Also, the static coefficient of friction may vary within and between production runs because of the inherent characteristics of ceramic tile. Although ANSI has not established a standard value for coefficient of friction, OSHA (Occupational Safety and Health Administration) has established a recognized industry of 0.5 (wet and dry) for slip-resistant surfaces. The Americans with Disabilities Act (ADA) recommends but does not require “a Static Coefficient of Friction of 0.6 for accessible routes and 0.8 for ramps” ADA does not specifically state that 0.6 is both a dry and a wet requirement.
It is important to note that any tile or other hard surface flooring can become slippery when wet or improperly maintained.
The coefficient of friction of all hard surface flooring materials, including ceramic tile, can be adversely effected by inadequate or improper maintenance, such as the use of unsuitable cleaning materials or procedures. The Florida Tile Care and Maintenance Brochure explains how to maintain your tile floor. For a copy of this brochure, see your Florida Tile Distributor or call Florida Tile at 1-800-FLA-TILE.
Moh’s Hardness: Scratch resistance of glazes is measured by scratching the glaze with a mineral of known hardness. Hardness of minerals is classified by Moh’s Scale, which lists 10 minerals according to their hardness. Each mineral in this scale will scratch those with lower numbers in the scale, but will not scratch minerals with higher numbers. Talc is classified as number one on the Moh’s Scales and diamond ten. Resilient flooring materials, such as vinyl and asphalt tile, are relatively soft and can be scratched by talc, number one on the scale. White polished marble can be scratched by calcite, which is number three. Black marble rates a four and can be scratched by fluorite. Most glazes used on ceramic tile fall in the five to six range, which is also slightly harder than most steels. Case-hardened steel, such as what is used in drill bits used for drilling holes in steel, is approximately six and will scratch most glazes. Some glazes used on ceramic tiles, designed for floor use, cannot be scratched by a case-hardened drill bit. Quartz, number 7 on Moh’s Scale, will scratch most glazes and all but the hardest unglazed ceramic tiles. Sand is a common example of natural quartz.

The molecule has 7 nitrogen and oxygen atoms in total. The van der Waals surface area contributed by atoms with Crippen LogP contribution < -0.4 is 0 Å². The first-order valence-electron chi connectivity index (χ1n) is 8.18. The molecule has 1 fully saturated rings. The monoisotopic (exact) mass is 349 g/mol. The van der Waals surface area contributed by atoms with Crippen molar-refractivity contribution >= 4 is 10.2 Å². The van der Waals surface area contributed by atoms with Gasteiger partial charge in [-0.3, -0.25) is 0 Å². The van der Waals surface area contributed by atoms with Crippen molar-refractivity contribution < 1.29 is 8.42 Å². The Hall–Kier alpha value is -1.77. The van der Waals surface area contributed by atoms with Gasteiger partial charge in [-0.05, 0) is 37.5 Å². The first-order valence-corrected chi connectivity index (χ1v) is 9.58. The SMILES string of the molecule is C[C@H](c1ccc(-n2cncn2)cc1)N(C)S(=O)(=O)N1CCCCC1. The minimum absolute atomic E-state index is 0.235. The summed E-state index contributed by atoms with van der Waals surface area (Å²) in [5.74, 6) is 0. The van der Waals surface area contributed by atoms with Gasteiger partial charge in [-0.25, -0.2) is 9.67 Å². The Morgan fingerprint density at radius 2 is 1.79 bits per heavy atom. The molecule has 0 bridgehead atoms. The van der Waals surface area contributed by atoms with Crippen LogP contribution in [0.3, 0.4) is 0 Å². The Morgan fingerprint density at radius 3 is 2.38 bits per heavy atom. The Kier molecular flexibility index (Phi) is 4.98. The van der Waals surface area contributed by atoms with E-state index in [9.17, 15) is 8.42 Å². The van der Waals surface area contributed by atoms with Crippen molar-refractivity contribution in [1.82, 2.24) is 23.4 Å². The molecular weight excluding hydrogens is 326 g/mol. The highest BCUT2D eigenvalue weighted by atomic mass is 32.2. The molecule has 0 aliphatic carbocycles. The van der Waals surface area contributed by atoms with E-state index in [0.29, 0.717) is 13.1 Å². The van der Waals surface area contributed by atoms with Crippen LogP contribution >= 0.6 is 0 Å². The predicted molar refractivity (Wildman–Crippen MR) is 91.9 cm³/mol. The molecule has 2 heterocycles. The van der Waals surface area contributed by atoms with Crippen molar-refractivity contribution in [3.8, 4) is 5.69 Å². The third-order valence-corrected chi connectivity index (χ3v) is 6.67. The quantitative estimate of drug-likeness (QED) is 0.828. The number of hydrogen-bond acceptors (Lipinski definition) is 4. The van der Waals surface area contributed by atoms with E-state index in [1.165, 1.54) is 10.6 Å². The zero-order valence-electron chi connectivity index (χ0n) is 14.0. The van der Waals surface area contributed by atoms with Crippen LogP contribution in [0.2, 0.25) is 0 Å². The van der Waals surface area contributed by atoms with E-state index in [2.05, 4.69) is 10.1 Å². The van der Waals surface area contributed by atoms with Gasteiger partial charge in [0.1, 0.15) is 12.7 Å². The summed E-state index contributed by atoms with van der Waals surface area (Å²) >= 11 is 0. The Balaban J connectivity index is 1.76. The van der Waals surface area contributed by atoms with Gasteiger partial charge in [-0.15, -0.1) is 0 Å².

Breaking Strength: ASTM C-648 describes the standard test method for determining structural strength of ceramic tile. This test provides a means for establishing whether or not a lot of ceramic tile meets the strength requirements which may be required for a specific installation procedure and its ability to withstand load and impact. The ANSI standard requires an average breaking strength of 90 lbs. for wall tiles and 250 lbs. for floor tiles. Tiles installed on floors with adhesives may require higher breaking strengths.
Acid Resistance: ASTM C650 is the standard test method for determining resistance of ceramic tile to chemical substances. The glazed surface of Florida Tile products is resistant to virtually all caustic and corrosive liquids. Typical exceptions are: fluorides and concentrated hydrochloric acid.
Frost Resistance: ASTM C-1026 describes the standard test method for determining ceramic tile’s ability to withstand repeated cycles of freezing and thawing. Ability of tile to resist damage or deterioration when tested in freezing and thawing situations such as those found in central and northern sections of the United States.
The use of Florida Tile products are not recommended for exterior horizontal surfaces.
Florida Tile Product Information: Florida Tile products are glazed, high-strength, flat-backed tiles. All Florida Tile floor tile products are made by the “single-fired” process, which generally imparts superior impact resistance and superior breaking strength. All products are formulated using high quality clays, specifically designed for density and strength then pressed, glazed and fired. Note that the data represented in this literature represents typical test results of randomly selected “standard” products.
Florida Tile Nature-Inspired Products & Shade Blending: Florida Tile’s rustic products include, but are not limited to: Ankara; Ashton; Cotto; Creekside; Fontana; FormationsGran Canyon; Highlands; Horizon; Legend; Livingston; Mendocino; Millenia; Montana; Pinecrest; Phoenix; Progetto Casa; Taconic Slate; Terrace; Topeka and Tuscania. Designed to simulate natural surfaces by using a combination of ceramic/porcelain processes. Shade and texture variations are inherent in these nature-inspired products. These types of tiles are packed by shade blends and not specific shades. Products of a common shade blend type may be used together. Specific product lots are identified by the last letter of the shade code.
V1 Uniform Appearance:
V2 Slight Variation:
V3 Moderate Variation:
V4 Random Variation: